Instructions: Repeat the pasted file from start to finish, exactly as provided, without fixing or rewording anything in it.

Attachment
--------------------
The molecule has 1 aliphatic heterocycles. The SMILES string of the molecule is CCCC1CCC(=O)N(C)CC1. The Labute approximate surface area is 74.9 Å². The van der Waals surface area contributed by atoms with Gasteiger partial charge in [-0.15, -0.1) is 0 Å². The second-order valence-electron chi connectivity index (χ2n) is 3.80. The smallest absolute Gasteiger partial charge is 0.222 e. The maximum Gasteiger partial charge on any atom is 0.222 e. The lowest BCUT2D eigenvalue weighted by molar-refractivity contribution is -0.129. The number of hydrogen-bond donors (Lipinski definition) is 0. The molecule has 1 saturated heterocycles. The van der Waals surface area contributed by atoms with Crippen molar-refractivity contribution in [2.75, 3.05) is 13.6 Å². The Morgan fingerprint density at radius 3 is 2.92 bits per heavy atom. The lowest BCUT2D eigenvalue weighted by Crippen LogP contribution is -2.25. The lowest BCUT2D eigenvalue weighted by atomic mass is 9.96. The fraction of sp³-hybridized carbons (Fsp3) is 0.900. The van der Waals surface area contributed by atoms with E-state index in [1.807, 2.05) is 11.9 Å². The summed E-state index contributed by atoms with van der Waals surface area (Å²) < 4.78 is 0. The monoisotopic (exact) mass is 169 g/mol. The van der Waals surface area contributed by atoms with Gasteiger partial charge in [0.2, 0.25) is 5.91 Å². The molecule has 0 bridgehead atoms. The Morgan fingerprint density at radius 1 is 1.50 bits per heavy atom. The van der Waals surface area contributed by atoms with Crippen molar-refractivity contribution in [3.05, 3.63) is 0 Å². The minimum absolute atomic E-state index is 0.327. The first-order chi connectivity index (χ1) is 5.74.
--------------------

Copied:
The molecule has 1 aliphatic heterocycles. The SMILES string of the molecule is CCCC1CCC(=O)N(C)CC1. The Labute approximate surface area is 74.9 Å². The van der Waals surface area contributed by atoms with Gasteiger partial charge in [-0.15, -0.1) is 0 Å². The second-order valence-electron chi connectivity index (χ2n) is 3.80. The smallest absolute Gasteiger partial charge is 0.222 e. The maximum Gasteiger partial charge on any atom is 0.222 e. The lowest BCUT2D eigenvalue weighted by molar-refractivity contribution is -0.129. The number of hydrogen-bond donors (Lipinski definition) is 0. The molecule has 1 saturated heterocycles. The van der Waals surface area contributed by atoms with Crippen molar-refractivity contribution in [2.75, 3.05) is 13.6 Å². The Morgan fingerprint density at radius 3 is 2.92 bits per heavy atom. The lowest BCUT2D eigenvalue weighted by Crippen LogP contribution is -2.25. The lowest BCUT2D eigenvalue weighted by atomic mass is 9.96. The fraction of sp³-hybridized carbons (Fsp3) is 0.900. The van der Waals surface area contributed by atoms with E-state index in [1.807, 2.05) is 11.9 Å². The summed E-state index contributed by atoms with van der Waals surface area (Å²) < 4.78 is 0. The monoisotopic (exact) mass is 169 g/mol. The van der Waals surface area contributed by atoms with Gasteiger partial charge in [0.2, 0.25) is 5.91 Å². The molecule has 0 bridgehead atoms. The Morgan fingerprint density at radius 1 is 1.50 bits per heavy atom. The van der Waals surface area contributed by atoms with Crippen molar-refractivity contribution in [3.05, 3.63) is 0 Å². The minimum absolute atomic E-state index is 0.327. The first-order chi connectivity index (χ1) is 5.74.